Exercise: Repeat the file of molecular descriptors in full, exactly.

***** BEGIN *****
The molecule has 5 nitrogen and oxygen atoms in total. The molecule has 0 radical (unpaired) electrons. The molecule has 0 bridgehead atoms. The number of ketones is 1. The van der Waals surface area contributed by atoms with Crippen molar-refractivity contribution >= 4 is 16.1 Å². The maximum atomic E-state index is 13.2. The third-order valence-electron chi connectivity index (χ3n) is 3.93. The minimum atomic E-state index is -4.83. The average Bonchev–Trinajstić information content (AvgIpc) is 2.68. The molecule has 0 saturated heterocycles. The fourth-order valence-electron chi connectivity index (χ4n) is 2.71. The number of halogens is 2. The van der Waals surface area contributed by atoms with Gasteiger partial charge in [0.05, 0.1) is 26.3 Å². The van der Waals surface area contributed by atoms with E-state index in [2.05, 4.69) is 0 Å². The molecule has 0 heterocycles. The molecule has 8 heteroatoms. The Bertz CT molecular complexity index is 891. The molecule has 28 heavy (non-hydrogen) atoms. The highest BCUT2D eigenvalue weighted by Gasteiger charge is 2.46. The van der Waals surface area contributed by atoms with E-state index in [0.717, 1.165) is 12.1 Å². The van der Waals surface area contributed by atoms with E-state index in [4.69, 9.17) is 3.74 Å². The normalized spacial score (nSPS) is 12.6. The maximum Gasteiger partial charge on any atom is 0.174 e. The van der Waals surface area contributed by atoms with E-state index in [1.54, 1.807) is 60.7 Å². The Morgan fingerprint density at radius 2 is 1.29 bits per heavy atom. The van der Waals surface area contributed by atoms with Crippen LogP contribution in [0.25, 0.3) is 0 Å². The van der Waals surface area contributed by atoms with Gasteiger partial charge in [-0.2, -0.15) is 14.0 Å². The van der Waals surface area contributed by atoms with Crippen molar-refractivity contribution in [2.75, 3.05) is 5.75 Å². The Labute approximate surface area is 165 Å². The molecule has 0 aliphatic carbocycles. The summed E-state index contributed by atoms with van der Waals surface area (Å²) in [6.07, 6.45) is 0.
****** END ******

The molecule has 5 nitrogen and oxygen atoms in total. The molecule has 0 radical (unpaired) electrons. The molecule has 0 bridgehead atoms. The number of ketones is 1. The van der Waals surface area contributed by atoms with Crippen molar-refractivity contribution >= 4 is 16.1 Å². The maximum atomic E-state index is 13.2. The third-order valence-electron chi connectivity index (χ3n) is 3.93. The minimum atomic E-state index is -4.83. The average Bonchev–Trinajstić information content (AvgIpc) is 2.68. The molecule has 0 saturated heterocycles. The fourth-order valence-electron chi connectivity index (χ4n) is 2.71. The number of halogens is 2. The van der Waals surface area contributed by atoms with Gasteiger partial charge in [0.05, 0.1) is 26.3 Å². The van der Waals surface area contributed by atoms with E-state index in [2.05, 4.69) is 0 Å². The molecule has 0 heterocycles. The molecule has 8 heteroatoms. The Bertz CT molecular complexity index is 891. The molecule has 28 heavy (non-hydrogen) atoms. The highest BCUT2D eigenvalue weighted by Gasteiger charge is 2.46. The van der Waals surface area contributed by atoms with E-state index in [0.717, 1.165) is 12.1 Å². The van der Waals surface area contributed by atoms with E-state index in [4.69, 9.17) is 3.74 Å². The normalized spacial score (nSPS) is 12.6. The maximum Gasteiger partial charge on any atom is 0.174 e. The van der Waals surface area contributed by atoms with E-state index in [1.54, 1.807) is 60.7 Å². The Morgan fingerprint density at radius 2 is 1.29 bits per heavy atom. The van der Waals surface area contributed by atoms with Crippen LogP contribution in [0.25, 0.3) is 0 Å². The van der Waals surface area contributed by atoms with Gasteiger partial charge in [-0.2, -0.15) is 14.0 Å². The van der Waals surface area contributed by atoms with Crippen molar-refractivity contribution in [2.75, 3.05) is 5.75 Å². The Labute approximate surface area is 165 Å². The molecule has 0 aliphatic carbocycles. The summed E-state index contributed by atoms with van der Waals surface area (Å²) in [6.07, 6.45) is 0.